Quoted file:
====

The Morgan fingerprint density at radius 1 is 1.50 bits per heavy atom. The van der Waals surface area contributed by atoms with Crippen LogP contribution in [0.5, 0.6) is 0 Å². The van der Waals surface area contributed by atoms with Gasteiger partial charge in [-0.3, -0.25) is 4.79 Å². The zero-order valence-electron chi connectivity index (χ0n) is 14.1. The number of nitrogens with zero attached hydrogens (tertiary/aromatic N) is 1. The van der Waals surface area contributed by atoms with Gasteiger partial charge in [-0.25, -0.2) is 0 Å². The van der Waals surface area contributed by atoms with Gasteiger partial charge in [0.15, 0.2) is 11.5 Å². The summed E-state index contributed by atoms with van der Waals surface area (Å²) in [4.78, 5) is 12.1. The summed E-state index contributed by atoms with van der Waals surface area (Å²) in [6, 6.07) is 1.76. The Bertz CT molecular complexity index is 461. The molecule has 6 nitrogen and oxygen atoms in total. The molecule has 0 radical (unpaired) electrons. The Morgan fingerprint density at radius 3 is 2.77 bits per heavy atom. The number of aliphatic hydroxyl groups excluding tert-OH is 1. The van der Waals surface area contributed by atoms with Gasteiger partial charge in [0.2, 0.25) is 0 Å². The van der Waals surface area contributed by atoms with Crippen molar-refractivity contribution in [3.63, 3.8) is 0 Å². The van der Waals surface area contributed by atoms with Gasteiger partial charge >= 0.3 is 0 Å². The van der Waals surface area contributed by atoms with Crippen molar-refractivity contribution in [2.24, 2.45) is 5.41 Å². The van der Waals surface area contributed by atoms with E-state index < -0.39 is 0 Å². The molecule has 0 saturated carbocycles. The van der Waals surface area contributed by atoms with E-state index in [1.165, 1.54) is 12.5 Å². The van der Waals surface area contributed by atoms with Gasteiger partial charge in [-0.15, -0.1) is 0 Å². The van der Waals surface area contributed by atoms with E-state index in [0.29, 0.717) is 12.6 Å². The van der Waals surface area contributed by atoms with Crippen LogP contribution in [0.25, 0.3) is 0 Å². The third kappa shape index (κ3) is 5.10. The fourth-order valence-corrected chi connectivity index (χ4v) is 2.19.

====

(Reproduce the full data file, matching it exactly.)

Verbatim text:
The Morgan fingerprint density at radius 1 is 1.50 bits per heavy atom. The van der Waals surface area contributed by atoms with Crippen LogP contribution in [0.5, 0.6) is 0 Å². The van der Waals surface area contributed by atoms with Gasteiger partial charge in [-0.3, -0.25) is 4.79 Å². The zero-order valence-electron chi connectivity index (χ0n) is 14.1. The number of nitrogens with zero attached hydrogens (tertiary/aromatic N) is 1. The van der Waals surface area contributed by atoms with Gasteiger partial charge in [-0.25, -0.2) is 0 Å². The van der Waals surface area contributed by atoms with Gasteiger partial charge in [0.15, 0.2) is 11.5 Å². The summed E-state index contributed by atoms with van der Waals surface area (Å²) in [4.78, 5) is 12.1. The summed E-state index contributed by atoms with van der Waals surface area (Å²) in [6, 6.07) is 1.76. The Bertz CT molecular complexity index is 461. The molecule has 6 nitrogen and oxygen atoms in total. The molecule has 0 radical (unpaired) electrons. The Morgan fingerprint density at radius 3 is 2.77 bits per heavy atom. The number of aliphatic hydroxyl groups excluding tert-OH is 1. The van der Waals surface area contributed by atoms with Gasteiger partial charge in [0.2, 0.25) is 0 Å². The van der Waals surface area contributed by atoms with Crippen molar-refractivity contribution in [3.63, 3.8) is 0 Å². The van der Waals surface area contributed by atoms with Gasteiger partial charge >= 0.3 is 0 Å². The van der Waals surface area contributed by atoms with Crippen molar-refractivity contribution in [2.24, 2.45) is 5.41 Å². The van der Waals surface area contributed by atoms with E-state index < -0.39 is 0 Å². The molecule has 0 saturated carbocycles. The van der Waals surface area contributed by atoms with E-state index in [1.165, 1.54) is 12.5 Å². The van der Waals surface area contributed by atoms with Gasteiger partial charge in [-0.15, -0.1) is 0 Å². The van der Waals surface area contributed by atoms with E-state index in [0.29, 0.717) is 12.6 Å². The van der Waals surface area contributed by atoms with Crippen LogP contribution in [0.25, 0.3) is 0 Å². The third kappa shape index (κ3) is 5.10. The fourth-order valence-corrected chi connectivity index (χ4v) is 2.19.